Additionally, the Court agrees with the Bankruptcy Court's conclusion that Pace's claim against AIG is "based upon," "related to" and "connected with" a "Released Claim" under the terms of the injunction. "Released Claims" include "Asbestos Personal Injury Claims," and the channeling injunction defines "Asbestos Personal Injury Claim" quite broadly to include claims "sounding in... contract... relating to, or arising by reason of, directly or indirectly" an asbestos personal injury claim. Pace argues that his contract claim against AIG relates to an asbestos personal injury claim, if at all, only in a historical sense; although Pace's claim arose out of his asbestos personal injury judgment against ARTRA, the 2002 settlement agreement involving Pace, ARTRA, AIG, and Kemper severed this relationship by providing for the parties' separate, independent, contractual obligations to Pace for a share of the judgment against ARTRA. The sheer breath of the channeling injunction's language requires the Court to conclude that the injunction covers Pace's claim against AIG. Pace's claim under the 2002 Pace Settlement Agreement undeniably sounds in contract and relates to, or arises (directly or indirectly) from his asbestos personal injury claim. In Travelers Indem. Co., the Supreme Court recently gave broad meaning to similar language concerning claims against an insurance company "based upon, arising out of or relating to" the company's insurance coverage of Manville, the debtor at issue. Travelers Indem. Co., 129 S.Ct. at 2203 (finding that claims and allegations regarding the insurer's failure to warn the public about the dangers of asbestos were "based upon, arising out of or relating to" the company's insurance coverage of Manville). Explaining its liberal reading of this language, the Court stated that "[i]n a statute, the phrase 'in relation to' is expansive." Id. (citation omitted). The same is true here.
If the 2002 Pace Settlement Agreement had been simply a compromise of the judgment amount in the original Texas lawsuit, as between Pace and Synkoloid/ARTRA, this case would have been simple. If ARTRA failed to pay and then filed a bankruptcy case, Pace could file a claim for the full amount of the compromise. In the bankruptcy, if ARTRA/Granite State entered into the same (Granite State) settlement agreement and received the same channeling injunction, Pace would not be heard to complain because he would receive a pro rata share of the policy limits that the insurers contributed pursuant to the Granite State settlement and which would be distributed under the plan.
What is different between that hypothetical and the actual case (and what makes this case more complicated) is the fact that the Pace Settlement Agreement is a compromise of the judgment between Pace, Synkoloid, AIG and Kemper, even though the judgment is only as to Synkoloid. Pace reads that agreement as limiting his claim versus ARTRA to only the portion of the compromised amount that is attributed to ARTRA. Thus, he concludes that when the Bankruptcy Court approved the Granite State settlement, approved the plan of reorganization, and issued the channeling injunction, it did not release AIG from its obligation to pay under the Pace Settlement Agreement because that obligation was contractual and ran between Pace and AIG, not ARTRA. Further, he says that if the Granite State settlement and channeling injunction did, in fact, release AIG, then it is illegal and unconstitutional because he (and the bankruptcy estate) received nothing in exchange for that release, as his claim in bankruptcy was limited to what AIG promised (and failed) to pay. Pace is simply wrong on both counts.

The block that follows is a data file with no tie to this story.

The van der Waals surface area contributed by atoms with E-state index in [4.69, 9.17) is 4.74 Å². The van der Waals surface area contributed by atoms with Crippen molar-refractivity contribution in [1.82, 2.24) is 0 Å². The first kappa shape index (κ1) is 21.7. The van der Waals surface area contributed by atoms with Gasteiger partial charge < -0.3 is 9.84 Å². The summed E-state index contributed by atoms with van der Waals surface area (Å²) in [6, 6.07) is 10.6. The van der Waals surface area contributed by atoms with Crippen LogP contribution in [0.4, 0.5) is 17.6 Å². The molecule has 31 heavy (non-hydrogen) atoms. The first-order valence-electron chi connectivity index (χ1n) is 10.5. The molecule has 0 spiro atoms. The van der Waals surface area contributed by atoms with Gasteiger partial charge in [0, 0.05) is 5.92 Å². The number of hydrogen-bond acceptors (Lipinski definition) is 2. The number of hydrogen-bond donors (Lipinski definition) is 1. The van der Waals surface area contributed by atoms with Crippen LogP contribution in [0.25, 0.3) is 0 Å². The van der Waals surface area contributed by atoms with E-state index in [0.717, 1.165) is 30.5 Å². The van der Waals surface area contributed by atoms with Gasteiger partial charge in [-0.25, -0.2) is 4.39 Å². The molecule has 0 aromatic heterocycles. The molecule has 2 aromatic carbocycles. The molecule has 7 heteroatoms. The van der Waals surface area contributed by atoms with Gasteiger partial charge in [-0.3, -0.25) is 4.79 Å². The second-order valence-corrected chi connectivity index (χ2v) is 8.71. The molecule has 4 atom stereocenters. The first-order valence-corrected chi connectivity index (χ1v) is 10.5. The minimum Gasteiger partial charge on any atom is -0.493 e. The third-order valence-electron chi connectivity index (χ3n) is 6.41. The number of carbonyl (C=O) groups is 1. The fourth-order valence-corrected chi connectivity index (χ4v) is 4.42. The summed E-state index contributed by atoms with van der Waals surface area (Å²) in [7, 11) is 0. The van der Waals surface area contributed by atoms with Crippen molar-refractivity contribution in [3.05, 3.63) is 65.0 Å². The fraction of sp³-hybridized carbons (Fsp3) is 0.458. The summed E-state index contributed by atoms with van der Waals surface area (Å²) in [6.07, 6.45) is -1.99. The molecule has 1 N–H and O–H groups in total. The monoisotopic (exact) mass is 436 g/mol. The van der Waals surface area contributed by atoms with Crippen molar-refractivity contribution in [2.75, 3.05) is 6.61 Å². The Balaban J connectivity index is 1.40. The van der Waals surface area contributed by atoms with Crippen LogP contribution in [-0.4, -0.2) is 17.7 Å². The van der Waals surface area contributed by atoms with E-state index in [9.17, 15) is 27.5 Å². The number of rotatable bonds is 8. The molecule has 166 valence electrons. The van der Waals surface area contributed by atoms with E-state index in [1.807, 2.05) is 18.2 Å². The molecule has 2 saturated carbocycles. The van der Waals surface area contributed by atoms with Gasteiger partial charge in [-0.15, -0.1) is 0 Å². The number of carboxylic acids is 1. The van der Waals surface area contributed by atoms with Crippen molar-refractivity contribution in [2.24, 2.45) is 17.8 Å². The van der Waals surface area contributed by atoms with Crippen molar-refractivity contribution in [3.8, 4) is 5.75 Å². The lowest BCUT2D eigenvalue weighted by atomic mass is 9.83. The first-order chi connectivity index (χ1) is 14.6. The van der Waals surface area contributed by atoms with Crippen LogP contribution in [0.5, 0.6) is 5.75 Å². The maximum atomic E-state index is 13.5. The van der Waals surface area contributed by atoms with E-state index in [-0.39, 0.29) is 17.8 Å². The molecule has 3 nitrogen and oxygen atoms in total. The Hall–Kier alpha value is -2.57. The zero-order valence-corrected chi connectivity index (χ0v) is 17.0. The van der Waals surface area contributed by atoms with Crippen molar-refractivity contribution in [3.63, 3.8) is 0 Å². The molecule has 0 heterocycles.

Pace seems to argue that under the Pace Settlement Agreement, he was barred from asserting the full amount of his compromised claim (the compromise amount less what Kemper paid) in ATRA's bankruptcy case. As Pace reads the settlement agreement, he could only claim $197,707.50 in ARTRA's bankruptcy, but not the additional $432,970.00 that he is still owed by AIG under the agreement. If that is correct, then the payment of policy limits under the Granite State settlement helps him only to the extent of his $197,707.50 claim as to ARTRA, but not to the extent of his $432,970.00 claim as to AIG. Of course, that assumes that his interpretation of the Pace Settlement Agreement is correct and that his claim in the ARTRA bankruptcy was, in fact, limited to the amount that ARTRA was to pay under the Pace Settlement Agreement.
This Court reads the Pace Settlement Agreement differently. Although that agreement is not a model of clarity, this Court believes that it did not change the underlying relationship between the parties: Synkoloid owed $2,025,000.00 to Pace. Pace entered into an agreement with Synkoloid/ARTRA and its insurers (AIG and Kemper) compromising that amount to $725,000. The Pace Settlement Agreement further represents an agreement between Synkoloid/ARTRA and its insurers, that as between themselves, they will pay the amounts set forth in the agreement. The agreement provides that if ARTRA failed to pay the prescribed amount, Pace could not look to the insurers to collect that which ATRA promised, but failed to pay. That the parties felt it necessary to include this provision belies Pace's argument that they intended for the insurers' obligations under the agreement to be separate and independent. If the same settlement contemplated "independent" obligations, this provision would be surplusage. Tellingly, there is nothing in the Pace Settlement Agreement that would bar Pace from seeking recovery from ARTRA for any amounts that the insurers failed to pay. Thus, Pace could have filed a claim in the ARTRA bankruptcy for the sum of the unpaid portions set forth in the Pace Settlement Agreement, including the amount that AIG failed to pay. Had he done so, he would have realized the same benefit from the Granite State settlement as other asbestos claimants.
For the reasons stated above, the Bankruptcy Court's decision enjoining Pace's state law action is AFFIRMED.
David H. Coar United States District Judge